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Title Fluoride Varnish Effective for caries Prevention
Clinical Question In school-age children with moderate to high caries risk, does the use of professionally applied fluoride varnish to permanent teeth reduce the incidence of caries compared to no treatment, placebo, or other topical fluoride regimen?
Clinical Bottom Line Professionally applied fluoride varnish is effective in preventing caries in permanent teeth in school-age children. There is no statistically significant data that the caries risk of the individual has an outcome on fluoride varnish effectiveness. (See Comments on the CAT below)
Best Evidence (you may view more info by clicking on the PubMed ID link)
PubMed ID Author / Year Patient Group Study type
(level of evidence)
#1) 12137653Marinho/20022709 children ages 3 to 15Systematic Review
Key results"D(M)FS pooled prevented fraction estimate was 0.46 (95% CI, 0.30 to 0.63; P < 0.0001) compared to a placebo. There was substantial heterogeneity, statistically significant (P < 0.0001)."
#2) 11355442Strohmenger/2001924 school-age children Systematic Review
Key resultsFluoride varnish treatment effect: -1.522 DMFS, CI from -3.168 to 0.12, z = -1.811 and P = 0.070; overall DMFS weighted mean was 4.09 in the fluoride varnish group and 5.07 in the control group (0.2% fluoride rinse).
#3) 15370638Petersson/200412000 school-age childrenSystematic Review
Key resultsMean prevented fraction = 0.30 (0.0-0.69) for professional fluoride varnish treatments in young permanent teeth compared with placebo or untreated controls and 0.178 (0.0-0.52) in comparison to other fluoride regimens. Average number of saved permanent tooth surfaces was 0.4 (0-1.6) per child and year when compared with controls and 0.3 (0-1.6) in favor of other fluoride regimens.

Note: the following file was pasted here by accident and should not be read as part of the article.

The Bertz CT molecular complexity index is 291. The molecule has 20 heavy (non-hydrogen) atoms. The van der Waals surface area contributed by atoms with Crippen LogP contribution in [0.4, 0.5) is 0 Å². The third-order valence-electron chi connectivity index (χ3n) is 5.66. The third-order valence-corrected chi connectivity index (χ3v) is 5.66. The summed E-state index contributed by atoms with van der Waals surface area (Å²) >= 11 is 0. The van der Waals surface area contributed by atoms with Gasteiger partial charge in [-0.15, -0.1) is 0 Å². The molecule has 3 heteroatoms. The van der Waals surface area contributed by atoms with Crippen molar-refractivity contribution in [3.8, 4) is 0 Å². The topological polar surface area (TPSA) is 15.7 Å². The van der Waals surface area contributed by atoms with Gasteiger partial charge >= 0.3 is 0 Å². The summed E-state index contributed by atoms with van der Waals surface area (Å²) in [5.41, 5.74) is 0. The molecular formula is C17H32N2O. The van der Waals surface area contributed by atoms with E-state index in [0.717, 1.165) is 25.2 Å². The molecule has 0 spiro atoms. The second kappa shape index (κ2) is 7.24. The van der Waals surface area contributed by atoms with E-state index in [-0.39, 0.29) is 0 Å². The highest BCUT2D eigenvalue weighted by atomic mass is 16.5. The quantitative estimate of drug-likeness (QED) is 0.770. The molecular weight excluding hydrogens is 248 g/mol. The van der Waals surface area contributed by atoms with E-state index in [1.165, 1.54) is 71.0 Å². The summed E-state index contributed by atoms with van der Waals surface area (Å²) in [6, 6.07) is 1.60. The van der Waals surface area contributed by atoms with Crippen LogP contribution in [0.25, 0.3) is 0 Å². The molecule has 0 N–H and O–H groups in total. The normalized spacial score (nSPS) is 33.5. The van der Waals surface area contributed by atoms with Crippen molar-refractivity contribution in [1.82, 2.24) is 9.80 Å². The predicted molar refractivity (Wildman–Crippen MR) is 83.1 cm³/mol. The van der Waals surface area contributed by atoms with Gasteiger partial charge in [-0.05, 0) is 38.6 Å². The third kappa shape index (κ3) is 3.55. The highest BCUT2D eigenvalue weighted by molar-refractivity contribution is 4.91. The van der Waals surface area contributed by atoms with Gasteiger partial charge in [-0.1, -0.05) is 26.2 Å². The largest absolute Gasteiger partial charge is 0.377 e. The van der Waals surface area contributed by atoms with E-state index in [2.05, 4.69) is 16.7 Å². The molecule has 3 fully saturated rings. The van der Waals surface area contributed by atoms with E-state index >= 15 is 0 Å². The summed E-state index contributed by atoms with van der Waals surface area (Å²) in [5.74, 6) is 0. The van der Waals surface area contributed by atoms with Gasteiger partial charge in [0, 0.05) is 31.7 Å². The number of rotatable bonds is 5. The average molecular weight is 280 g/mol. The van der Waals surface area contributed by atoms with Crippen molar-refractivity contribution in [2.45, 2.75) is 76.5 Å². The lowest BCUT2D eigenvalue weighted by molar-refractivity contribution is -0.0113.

Evidence Search Meta-AnalysisRandomized Controlled Trial "Dental Caries"[Mesh]"Fluorides, Topical"[Mesh]
Comments on
The Evidence
All of the review articles listed above are systematic reviews of randomized controlled trials. All conducted comprehensive, detailed searches for relevant trials. Individual studies in each review were assessed for validity. A meta-analysis was conducted in each of the review articles. There were 9 trials and 2709 patients in the first review article (7 trials were used for the meta-analysis), 3 studies and 924 patients in the second review article, and 24 studies and 12000 patients in the third review. Of the thirteen studies generated from the evidence search the three included in the CAT were the most relevant and offered the strongest evidence to answer the clinical question.
Applicability Fluoride varnish as a preventive means is a feasible treatment in the private practice setting and also in school-based programs.
Specialty/Discipline (Public Health) (General Dentistry) (Pediatric Dentistry) (Dental Hygiene)
ID# 540
Date of submission: 03/26/2010spacer Revised: 10/27/2011
E-mail tranr@livemail.uthscsa.edu
Author Rosie Tran
Co-author(s) e-mail
Faculty mentor/Co-author Elaine Neenan, DDS
Faculty mentor/Co-author e-mail NEENAN@UTHSCSA.EDU
Basic Science Rationale
(Mechanisms that may account for and/or explain the clinical question, i.e. is the answer to the clinical question consistent with basic biological, physical and/or behavioral science principles, laws and research?)
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None available
Comments and Evidence-Based Updates on the CAT
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by Shane Juber (San Antonio, TX) on 04/16/2012
A PubMed search performed on April 16, 2012, has shown that the material of this CAT is correct. No new publications were found, making the listed references the most recent and of highest level of evidence.

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